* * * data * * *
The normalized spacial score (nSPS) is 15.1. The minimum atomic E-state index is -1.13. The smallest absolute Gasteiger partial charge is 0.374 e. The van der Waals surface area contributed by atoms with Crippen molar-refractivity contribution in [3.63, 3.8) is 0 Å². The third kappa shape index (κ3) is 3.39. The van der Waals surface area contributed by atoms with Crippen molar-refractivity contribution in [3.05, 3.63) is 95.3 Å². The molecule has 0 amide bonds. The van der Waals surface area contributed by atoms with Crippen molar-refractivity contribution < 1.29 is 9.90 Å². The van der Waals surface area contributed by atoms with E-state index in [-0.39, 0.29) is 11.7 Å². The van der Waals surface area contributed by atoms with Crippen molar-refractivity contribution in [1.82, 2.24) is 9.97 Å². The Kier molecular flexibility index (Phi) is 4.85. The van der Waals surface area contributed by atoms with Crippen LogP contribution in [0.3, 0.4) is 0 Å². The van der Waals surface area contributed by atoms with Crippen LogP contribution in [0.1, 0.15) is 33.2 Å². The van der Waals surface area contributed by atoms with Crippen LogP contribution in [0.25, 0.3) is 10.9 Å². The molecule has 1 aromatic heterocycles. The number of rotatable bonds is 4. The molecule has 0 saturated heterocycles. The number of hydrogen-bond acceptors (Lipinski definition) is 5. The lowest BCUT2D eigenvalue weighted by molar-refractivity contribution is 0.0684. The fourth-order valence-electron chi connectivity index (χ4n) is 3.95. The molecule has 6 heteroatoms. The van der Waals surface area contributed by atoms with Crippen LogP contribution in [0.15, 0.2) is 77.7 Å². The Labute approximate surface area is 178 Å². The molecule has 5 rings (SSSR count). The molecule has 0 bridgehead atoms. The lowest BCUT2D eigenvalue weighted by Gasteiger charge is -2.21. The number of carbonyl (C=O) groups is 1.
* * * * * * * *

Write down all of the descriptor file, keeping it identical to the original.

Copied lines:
The normalized spacial score (nSPS) is 15.1. The minimum atomic E-state index is -1.13. The smallest absolute Gasteiger partial charge is 0.374 e. The van der Waals surface area contributed by atoms with Crippen molar-refractivity contribution in [3.63, 3.8) is 0 Å². The third kappa shape index (κ3) is 3.39. The van der Waals surface area contributed by atoms with Crippen molar-refractivity contribution in [3.05, 3.63) is 95.3 Å². The molecule has 0 amide bonds. The van der Waals surface area contributed by atoms with Crippen molar-refractivity contribution < 1.29 is 9.90 Å². The van der Waals surface area contributed by atoms with E-state index in [-0.39, 0.29) is 11.7 Å². The van der Waals surface area contributed by atoms with Crippen molar-refractivity contribution in [1.82, 2.24) is 9.97 Å². The Kier molecular flexibility index (Phi) is 4.85. The van der Waals surface area contributed by atoms with Crippen LogP contribution in [0.3, 0.4) is 0 Å². The van der Waals surface area contributed by atoms with Crippen LogP contribution in [0.1, 0.15) is 33.2 Å². The van der Waals surface area contributed by atoms with Crippen LogP contribution in [0.25, 0.3) is 10.9 Å². The molecule has 1 aromatic heterocycles. The number of rotatable bonds is 4. The molecule has 0 saturated heterocycles. The number of hydrogen-bond acceptors (Lipinski definition) is 5. The lowest BCUT2D eigenvalue weighted by molar-refractivity contribution is 0.0684. The fourth-order valence-electron chi connectivity index (χ4n) is 3.95. The molecule has 6 heteroatoms. The van der Waals surface area contributed by atoms with Crippen LogP contribution in [0.15, 0.2) is 77.7 Å². The Labute approximate surface area is 178 Å². The molecule has 5 rings (SSSR count). The molecule has 0 bridgehead atoms. The lowest BCUT2D eigenvalue weighted by Gasteiger charge is -2.21. The number of carbonyl (C=O) groups is 1.